In Book X (10) of The Illiad Hector (edition: Britannica Great Books of the Western World (The Illiad and The Odessey together), rendered into English prose by Samuel Butler) swears the following oath
"May Jove the thundering husband of Juno bear witnes that no other Trojan but yourself shall mount those steeds, and that you shall have your will with them for ever."
He swears this to Dolon, son of Eumedes, who agrees to, in return for Peleus's chaiot and steeds when and if they should be captured, spy on the Achaeans and try discover their plans of battle for the next day.
The oath is followed by the following sentence:
The oath he swore was bootless, but it made Dolon more keen on going.
Why is the oath bootless? Is it because Jove only has to witness (instead of may jove take my children, juno give me no sons etc).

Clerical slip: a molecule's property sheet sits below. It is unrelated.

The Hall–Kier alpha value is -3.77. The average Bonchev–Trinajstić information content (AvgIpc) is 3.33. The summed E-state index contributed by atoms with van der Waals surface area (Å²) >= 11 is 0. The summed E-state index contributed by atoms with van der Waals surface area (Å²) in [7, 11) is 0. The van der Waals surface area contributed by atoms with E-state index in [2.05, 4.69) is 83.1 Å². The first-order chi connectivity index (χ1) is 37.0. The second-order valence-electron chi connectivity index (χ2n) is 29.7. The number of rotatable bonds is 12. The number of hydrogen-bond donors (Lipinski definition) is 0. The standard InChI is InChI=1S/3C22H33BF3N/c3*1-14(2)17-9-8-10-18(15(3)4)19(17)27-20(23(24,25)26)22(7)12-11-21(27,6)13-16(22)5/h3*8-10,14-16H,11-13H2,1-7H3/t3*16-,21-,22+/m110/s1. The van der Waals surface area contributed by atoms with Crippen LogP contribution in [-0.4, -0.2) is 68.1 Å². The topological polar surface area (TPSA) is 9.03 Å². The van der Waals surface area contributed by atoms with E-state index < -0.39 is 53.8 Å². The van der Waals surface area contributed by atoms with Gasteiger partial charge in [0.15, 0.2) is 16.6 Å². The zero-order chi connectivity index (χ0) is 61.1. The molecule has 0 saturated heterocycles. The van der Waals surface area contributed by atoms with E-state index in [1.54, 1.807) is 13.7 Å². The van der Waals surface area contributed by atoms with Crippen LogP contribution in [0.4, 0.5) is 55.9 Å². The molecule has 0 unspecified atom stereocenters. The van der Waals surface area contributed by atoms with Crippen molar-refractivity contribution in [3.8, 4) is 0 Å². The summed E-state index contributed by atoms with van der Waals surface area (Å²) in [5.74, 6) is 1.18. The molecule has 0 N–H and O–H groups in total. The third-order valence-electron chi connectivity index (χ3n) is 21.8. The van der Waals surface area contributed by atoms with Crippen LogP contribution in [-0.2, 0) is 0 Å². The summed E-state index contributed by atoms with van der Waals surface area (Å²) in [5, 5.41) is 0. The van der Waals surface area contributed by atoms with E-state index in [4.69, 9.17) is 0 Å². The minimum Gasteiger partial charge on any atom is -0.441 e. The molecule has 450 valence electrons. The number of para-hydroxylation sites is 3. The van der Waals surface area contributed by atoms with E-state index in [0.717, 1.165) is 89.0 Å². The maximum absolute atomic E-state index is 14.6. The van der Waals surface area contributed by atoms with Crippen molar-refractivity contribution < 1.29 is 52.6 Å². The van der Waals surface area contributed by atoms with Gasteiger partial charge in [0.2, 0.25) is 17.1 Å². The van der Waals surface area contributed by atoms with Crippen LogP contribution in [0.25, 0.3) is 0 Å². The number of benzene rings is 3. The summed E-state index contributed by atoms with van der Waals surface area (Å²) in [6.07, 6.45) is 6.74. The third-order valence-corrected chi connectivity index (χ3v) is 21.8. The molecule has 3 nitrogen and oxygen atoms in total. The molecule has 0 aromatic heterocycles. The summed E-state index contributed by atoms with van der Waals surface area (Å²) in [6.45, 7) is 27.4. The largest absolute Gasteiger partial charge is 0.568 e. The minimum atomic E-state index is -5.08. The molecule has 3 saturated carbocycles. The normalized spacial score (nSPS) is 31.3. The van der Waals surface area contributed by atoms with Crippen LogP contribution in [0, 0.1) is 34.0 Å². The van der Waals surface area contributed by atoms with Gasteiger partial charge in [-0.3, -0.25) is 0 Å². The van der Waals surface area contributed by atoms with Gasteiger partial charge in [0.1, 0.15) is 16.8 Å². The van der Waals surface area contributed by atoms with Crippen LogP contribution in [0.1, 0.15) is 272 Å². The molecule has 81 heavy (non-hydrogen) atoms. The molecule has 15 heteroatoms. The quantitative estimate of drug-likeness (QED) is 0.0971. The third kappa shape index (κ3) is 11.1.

It can't be because the oath gives him no 'booty' (treasure/loot) because the horses are the boot...
Edit: There seems to be no reason (at this point) to think Hector would go back on his word, and the horses do exist, so presuming the Trojons win (which they are at this point in the story [the Achaeans are in retreat]) there is every reason to presume that Dolon will at some point recieve the horses.
Is the oath 'bootless/useless' because the promised reward is not certain, i.e. it cannot immediately be bestowed on him?
If so why is Dolon more eager to go?